Seabrookers Are Reading…

We’ve had a tremendous response from our readers who want to share the joy of reading. Here is the next installment.  Let us hear about the books you recommend.

The Land of the Feathered Serpent by Richard C. Brusca
In the 1980s, many countries in Latin America were struggling to break free from decades of dictatorial rule by despots. This is the story of a bright but naïve young marine biologist, Odel Bernini, who finds himself on a Homeric journey of discovery in Central America and Mexico during this period. As with Odysseus, his journey takes place both in the physical terrain and in the landscape of his mind as he travels through the lowland jungles of the Petén rainforest and the high sierras of Guatemala’s Maya realm. He gets caught up with dirty politics and the CIA and is swept into the world of Maya mysticism. Odel’s journey explores themes of truth and deception, trust and love, the dark heart and bright hope of humankind, and personal growth. (2019, 475 pgs; Fiction)

Where the Crawdads Sing by Delia Owens
Perfect for fans of Barbara Kingsolver and Celeste Ng, Where the Crawdads Sing is at once an exquisite ode to the natural world, a heartbreaking coming-of-age story, and a surprising tale of possible murder. (2018, 370 pgs; Fiction)

The Huntress by Kate Quinn
Stranded behind enemy lines, brave bomber pilot Nina Markova becomes the prey of a lethal Nazi murderess known as the Huntress and joins forces with a Nazi hunter and British war correspondent to find her before she finds them. (2019, 530 pgs; Fiction)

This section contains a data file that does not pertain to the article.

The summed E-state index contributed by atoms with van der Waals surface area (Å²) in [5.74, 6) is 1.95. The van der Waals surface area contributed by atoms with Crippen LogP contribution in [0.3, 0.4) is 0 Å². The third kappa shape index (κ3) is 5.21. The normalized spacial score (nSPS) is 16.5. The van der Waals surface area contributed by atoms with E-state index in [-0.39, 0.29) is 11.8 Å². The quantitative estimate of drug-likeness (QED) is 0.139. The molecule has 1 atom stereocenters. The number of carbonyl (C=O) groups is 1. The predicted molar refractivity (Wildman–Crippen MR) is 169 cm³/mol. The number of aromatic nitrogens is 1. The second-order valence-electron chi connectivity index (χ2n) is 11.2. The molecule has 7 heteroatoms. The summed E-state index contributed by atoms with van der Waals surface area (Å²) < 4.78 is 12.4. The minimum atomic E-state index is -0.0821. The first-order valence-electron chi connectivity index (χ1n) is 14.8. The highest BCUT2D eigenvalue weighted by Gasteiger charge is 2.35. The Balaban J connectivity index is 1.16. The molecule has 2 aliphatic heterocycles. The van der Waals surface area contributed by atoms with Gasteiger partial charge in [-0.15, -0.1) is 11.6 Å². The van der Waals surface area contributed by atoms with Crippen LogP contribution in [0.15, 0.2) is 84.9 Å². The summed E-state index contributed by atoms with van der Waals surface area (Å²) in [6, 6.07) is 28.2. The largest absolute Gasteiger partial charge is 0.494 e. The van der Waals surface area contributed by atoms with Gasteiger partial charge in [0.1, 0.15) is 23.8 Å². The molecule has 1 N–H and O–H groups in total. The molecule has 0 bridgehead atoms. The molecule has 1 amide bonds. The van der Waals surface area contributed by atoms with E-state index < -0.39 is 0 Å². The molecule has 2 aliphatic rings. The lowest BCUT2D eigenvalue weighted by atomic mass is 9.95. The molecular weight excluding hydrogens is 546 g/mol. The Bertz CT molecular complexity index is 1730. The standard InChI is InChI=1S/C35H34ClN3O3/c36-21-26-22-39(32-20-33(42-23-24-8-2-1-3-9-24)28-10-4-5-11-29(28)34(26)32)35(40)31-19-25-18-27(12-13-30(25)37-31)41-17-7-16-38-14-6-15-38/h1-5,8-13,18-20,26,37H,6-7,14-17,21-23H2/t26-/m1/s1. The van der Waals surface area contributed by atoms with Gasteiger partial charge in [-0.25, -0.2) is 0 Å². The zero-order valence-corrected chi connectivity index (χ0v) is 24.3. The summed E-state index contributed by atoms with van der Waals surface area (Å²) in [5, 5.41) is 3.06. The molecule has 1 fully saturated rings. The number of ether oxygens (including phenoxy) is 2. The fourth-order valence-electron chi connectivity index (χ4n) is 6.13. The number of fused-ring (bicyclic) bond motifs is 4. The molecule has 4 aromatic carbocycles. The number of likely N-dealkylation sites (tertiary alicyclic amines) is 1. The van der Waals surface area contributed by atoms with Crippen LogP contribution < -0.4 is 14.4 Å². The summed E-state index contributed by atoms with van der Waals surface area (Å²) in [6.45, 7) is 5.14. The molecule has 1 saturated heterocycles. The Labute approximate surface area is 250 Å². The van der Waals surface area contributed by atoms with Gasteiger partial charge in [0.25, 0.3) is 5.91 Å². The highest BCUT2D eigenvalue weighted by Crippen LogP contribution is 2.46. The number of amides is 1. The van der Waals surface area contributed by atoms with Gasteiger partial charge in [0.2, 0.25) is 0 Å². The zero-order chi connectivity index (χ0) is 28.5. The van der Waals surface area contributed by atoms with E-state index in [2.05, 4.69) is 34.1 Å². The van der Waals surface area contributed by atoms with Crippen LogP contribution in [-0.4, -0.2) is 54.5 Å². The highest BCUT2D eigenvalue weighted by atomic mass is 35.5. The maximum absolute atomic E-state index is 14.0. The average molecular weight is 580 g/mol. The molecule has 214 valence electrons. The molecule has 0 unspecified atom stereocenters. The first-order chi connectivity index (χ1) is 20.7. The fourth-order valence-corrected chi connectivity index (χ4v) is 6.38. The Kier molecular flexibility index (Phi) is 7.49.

Educated: A Memoir by Tara Westover
A memoir to stand alongside classics by the likes of Jeanette Winterson and Lorna Sage . . . a compelling and ultimately joyous account of self-determination. (2018, 334 pgs; Nonfiction)

Enduring Vietnam: An American Generation and Its War by James Edward Wright
The Vietnam War is largely recalled as a mistake, either in the decision to engage there or in the nature of the engagement. Or both. Veterans of the war remain largely anonymous figures, accomplices in the mistake. Critically recounting the steps that led to the war, this book does not excuse the mistakes, but it brings those who served out of the shadows. (2017, 464 pgs; Nonfiction)

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Tidelines Editors



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